A new law proposes making drug enforcement zones around schools smaller. It's a measure aimed at giving teeth to a law that's been on the books since 1987.
Currently, if you're convicted of possessing or selling drugs within 1500 feet of a school, you're subject to mandatory jail terms. But in urban areas, especially, that 1500-foot area encompasses vast areas of residential space.
"The drug zones are not actually zones. They're the entire cities," said Andrew Clark from the Connecticut Sentencing Commission, which spearheaded the legislation. Clark said the enforcement radius is bloated -- and added that it undermines kids' safety. "You're essentially telling someone that it doesn't matter where you sell," he said. "Our view of the intent of the law was to say, we definitely do not want you to sell here."
According to the Prison Policy Initiative, 94 percent of Hartford's residents, 93 percent of New Haven's residents, and 92 percent of Bridgeport residents live in areas covered by a sentencing enhancement zone.
Under the new proposal, lawmakers are looking to change the 1500-foot enforcement zone to 200 feet from the perimeter of school property. Clark said the Sentencing Commission gathered feedback from public defenders, prosecutors, and drug policy experts.
"If your intent with this legislation," Clark said, "is to create a sanctuary around schools, so that people know clearly that the state of Connecticut is saying that we do not want you to have drug sales or possession around schools, then the Commission proposal would do that. The law that's currently on the books does not do that. Essentially, it has no deterrent effect."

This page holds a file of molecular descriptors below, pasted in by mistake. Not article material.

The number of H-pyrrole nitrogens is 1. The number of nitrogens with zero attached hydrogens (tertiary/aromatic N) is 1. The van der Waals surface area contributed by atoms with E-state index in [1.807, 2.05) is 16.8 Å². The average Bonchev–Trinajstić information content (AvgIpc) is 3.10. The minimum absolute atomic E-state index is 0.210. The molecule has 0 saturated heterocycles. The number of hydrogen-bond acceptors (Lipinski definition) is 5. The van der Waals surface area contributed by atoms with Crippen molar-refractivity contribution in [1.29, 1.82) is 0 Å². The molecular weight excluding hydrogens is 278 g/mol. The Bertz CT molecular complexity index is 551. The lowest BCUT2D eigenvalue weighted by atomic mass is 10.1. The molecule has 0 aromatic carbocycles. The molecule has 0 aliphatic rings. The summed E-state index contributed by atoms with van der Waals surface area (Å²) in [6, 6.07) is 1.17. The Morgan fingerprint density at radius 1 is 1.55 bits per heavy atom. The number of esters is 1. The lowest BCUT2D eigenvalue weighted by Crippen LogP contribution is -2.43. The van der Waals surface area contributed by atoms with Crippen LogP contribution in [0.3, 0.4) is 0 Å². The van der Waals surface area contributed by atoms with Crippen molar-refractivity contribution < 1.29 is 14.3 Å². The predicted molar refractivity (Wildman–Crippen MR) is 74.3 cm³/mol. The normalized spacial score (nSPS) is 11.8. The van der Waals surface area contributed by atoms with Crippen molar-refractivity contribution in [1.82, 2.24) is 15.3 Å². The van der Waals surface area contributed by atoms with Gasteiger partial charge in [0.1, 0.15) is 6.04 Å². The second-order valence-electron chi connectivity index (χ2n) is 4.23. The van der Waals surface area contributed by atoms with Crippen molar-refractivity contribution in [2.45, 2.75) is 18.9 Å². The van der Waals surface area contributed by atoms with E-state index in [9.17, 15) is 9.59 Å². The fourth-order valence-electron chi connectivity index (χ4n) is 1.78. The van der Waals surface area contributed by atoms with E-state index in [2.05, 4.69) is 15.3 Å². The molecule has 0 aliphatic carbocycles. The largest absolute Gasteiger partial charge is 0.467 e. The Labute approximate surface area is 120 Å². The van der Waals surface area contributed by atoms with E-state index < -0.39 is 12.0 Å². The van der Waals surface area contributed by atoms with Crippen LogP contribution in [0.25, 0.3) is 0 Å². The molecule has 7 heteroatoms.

Still, there is opposition to reducing the drug-free safety zones. Pat Droney, an Enfield resident who testified he was a former police chief in Massachusetts, wrote, "This makes absolutely zero sense to me. Why would any responsible legislator look to reduce the distance from which [drug dealers] would be allowed to ply their trade?"
The new proposal also provides one more point of clarity. "And that's in terms of the intent to violate," Clark said. "In essence, there is a state court decision ... that showed you have to intend to violate this school zone law when you're driving through. It can't just be that you were driving through, someone stops you, and you get charged with it."
The bill goes before the Judiciary Committee on Wednesday.